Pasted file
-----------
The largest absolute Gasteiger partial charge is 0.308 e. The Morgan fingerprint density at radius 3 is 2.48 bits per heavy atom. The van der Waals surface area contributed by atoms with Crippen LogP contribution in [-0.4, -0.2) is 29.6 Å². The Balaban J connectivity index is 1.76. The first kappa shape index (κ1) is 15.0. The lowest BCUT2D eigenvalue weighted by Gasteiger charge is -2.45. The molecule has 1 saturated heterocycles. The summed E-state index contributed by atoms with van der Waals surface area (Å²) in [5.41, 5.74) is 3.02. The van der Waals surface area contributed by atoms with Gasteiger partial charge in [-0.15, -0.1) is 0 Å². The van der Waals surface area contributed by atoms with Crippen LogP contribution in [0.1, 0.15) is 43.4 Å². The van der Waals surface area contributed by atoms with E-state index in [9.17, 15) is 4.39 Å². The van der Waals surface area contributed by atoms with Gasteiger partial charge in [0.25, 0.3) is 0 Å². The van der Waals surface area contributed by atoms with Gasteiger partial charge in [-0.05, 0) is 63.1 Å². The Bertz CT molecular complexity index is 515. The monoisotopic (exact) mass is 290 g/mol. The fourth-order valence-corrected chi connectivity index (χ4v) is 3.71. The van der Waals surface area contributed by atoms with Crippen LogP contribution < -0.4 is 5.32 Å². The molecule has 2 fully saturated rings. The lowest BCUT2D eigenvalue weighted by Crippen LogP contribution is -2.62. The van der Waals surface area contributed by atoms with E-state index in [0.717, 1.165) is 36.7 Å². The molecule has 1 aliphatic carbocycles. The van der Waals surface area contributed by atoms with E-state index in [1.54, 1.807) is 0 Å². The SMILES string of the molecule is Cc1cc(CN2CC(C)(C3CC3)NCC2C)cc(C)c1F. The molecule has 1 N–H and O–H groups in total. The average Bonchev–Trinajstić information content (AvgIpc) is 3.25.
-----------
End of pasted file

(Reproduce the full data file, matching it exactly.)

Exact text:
The largest absolute Gasteiger partial charge is 0.308 e. The Morgan fingerprint density at radius 3 is 2.48 bits per heavy atom. The van der Waals surface area contributed by atoms with Crippen LogP contribution in [-0.4, -0.2) is 29.6 Å². The Balaban J connectivity index is 1.76. The first kappa shape index (κ1) is 15.0. The lowest BCUT2D eigenvalue weighted by Gasteiger charge is -2.45. The molecule has 1 saturated heterocycles. The summed E-state index contributed by atoms with van der Waals surface area (Å²) in [5.41, 5.74) is 3.02. The van der Waals surface area contributed by atoms with Gasteiger partial charge in [-0.15, -0.1) is 0 Å². The van der Waals surface area contributed by atoms with Crippen LogP contribution in [0.1, 0.15) is 43.4 Å². The van der Waals surface area contributed by atoms with E-state index in [9.17, 15) is 4.39 Å². The van der Waals surface area contributed by atoms with Gasteiger partial charge in [0.25, 0.3) is 0 Å². The van der Waals surface area contributed by atoms with Gasteiger partial charge in [-0.05, 0) is 63.1 Å². The Bertz CT molecular complexity index is 515. The monoisotopic (exact) mass is 290 g/mol. The fourth-order valence-corrected chi connectivity index (χ4v) is 3.71. The van der Waals surface area contributed by atoms with Crippen LogP contribution < -0.4 is 5.32 Å². The molecule has 2 fully saturated rings. The lowest BCUT2D eigenvalue weighted by Crippen LogP contribution is -2.62. The van der Waals surface area contributed by atoms with E-state index in [0.717, 1.165) is 36.7 Å². The molecule has 1 aliphatic carbocycles. The van der Waals surface area contributed by atoms with E-state index in [1.54, 1.807) is 0 Å². The SMILES string of the molecule is Cc1cc(CN2CC(C)(C3CC3)NCC2C)cc(C)c1F. The molecule has 1 N–H and O–H groups in total. The average Bonchev–Trinajstić information content (AvgIpc) is 3.25.